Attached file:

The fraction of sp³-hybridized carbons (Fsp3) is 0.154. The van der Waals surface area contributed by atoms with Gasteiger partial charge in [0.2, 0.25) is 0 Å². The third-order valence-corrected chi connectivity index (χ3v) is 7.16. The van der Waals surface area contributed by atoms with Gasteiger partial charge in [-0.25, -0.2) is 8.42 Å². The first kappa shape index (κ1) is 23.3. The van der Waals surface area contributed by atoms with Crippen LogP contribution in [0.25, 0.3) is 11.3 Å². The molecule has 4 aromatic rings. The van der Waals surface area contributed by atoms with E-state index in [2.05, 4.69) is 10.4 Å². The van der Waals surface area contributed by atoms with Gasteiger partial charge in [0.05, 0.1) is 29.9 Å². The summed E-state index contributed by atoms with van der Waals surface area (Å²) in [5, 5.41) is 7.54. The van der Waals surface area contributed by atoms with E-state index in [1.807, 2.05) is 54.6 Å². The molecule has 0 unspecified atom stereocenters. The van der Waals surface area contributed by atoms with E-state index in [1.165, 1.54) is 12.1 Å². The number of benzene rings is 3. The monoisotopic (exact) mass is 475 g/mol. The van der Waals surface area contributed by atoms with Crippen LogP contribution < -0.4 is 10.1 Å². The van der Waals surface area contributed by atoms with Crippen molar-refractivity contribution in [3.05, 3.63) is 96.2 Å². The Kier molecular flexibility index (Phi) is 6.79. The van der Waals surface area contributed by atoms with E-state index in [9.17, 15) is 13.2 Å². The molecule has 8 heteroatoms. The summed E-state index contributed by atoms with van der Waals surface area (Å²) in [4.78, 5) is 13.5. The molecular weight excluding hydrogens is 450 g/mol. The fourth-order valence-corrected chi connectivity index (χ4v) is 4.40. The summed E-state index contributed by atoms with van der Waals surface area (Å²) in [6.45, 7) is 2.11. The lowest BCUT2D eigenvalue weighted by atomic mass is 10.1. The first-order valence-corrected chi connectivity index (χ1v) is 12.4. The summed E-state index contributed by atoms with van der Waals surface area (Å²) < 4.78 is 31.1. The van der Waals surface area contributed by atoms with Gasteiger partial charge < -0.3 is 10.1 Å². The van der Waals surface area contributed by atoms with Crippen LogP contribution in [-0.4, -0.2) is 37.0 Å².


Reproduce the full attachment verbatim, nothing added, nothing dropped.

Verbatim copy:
The fraction of sp³-hybridized carbons (Fsp3) is 0.154. The van der Waals surface area contributed by atoms with Gasteiger partial charge in [0.2, 0.25) is 0 Å². The third-order valence-corrected chi connectivity index (χ3v) is 7.16. The van der Waals surface area contributed by atoms with Gasteiger partial charge in [-0.25, -0.2) is 8.42 Å². The first kappa shape index (κ1) is 23.3. The van der Waals surface area contributed by atoms with Crippen LogP contribution in [0.25, 0.3) is 11.3 Å². The molecule has 4 aromatic rings. The van der Waals surface area contributed by atoms with E-state index in [2.05, 4.69) is 10.4 Å². The van der Waals surface area contributed by atoms with Gasteiger partial charge in [0.05, 0.1) is 29.9 Å². The summed E-state index contributed by atoms with van der Waals surface area (Å²) in [5, 5.41) is 7.54. The van der Waals surface area contributed by atoms with E-state index in [1.807, 2.05) is 54.6 Å². The molecule has 0 unspecified atom stereocenters. The van der Waals surface area contributed by atoms with E-state index in [1.165, 1.54) is 12.1 Å². The number of benzene rings is 3. The monoisotopic (exact) mass is 475 g/mol. The van der Waals surface area contributed by atoms with Crippen LogP contribution < -0.4 is 10.1 Å². The van der Waals surface area contributed by atoms with Crippen molar-refractivity contribution in [3.05, 3.63) is 96.2 Å². The Kier molecular flexibility index (Phi) is 6.79. The van der Waals surface area contributed by atoms with E-state index in [9.17, 15) is 13.2 Å². The molecule has 8 heteroatoms. The summed E-state index contributed by atoms with van der Waals surface area (Å²) in [4.78, 5) is 13.5. The molecular weight excluding hydrogens is 450 g/mol. The fourth-order valence-corrected chi connectivity index (χ4v) is 4.40. The summed E-state index contributed by atoms with van der Waals surface area (Å²) in [6.45, 7) is 2.11. The lowest BCUT2D eigenvalue weighted by atomic mass is 10.1. The first-order valence-corrected chi connectivity index (χ1v) is 12.4. The summed E-state index contributed by atoms with van der Waals surface area (Å²) < 4.78 is 31.1. The van der Waals surface area contributed by atoms with Gasteiger partial charge < -0.3 is 10.1 Å². The van der Waals surface area contributed by atoms with Crippen LogP contribution in [-0.4, -0.2) is 37.0 Å².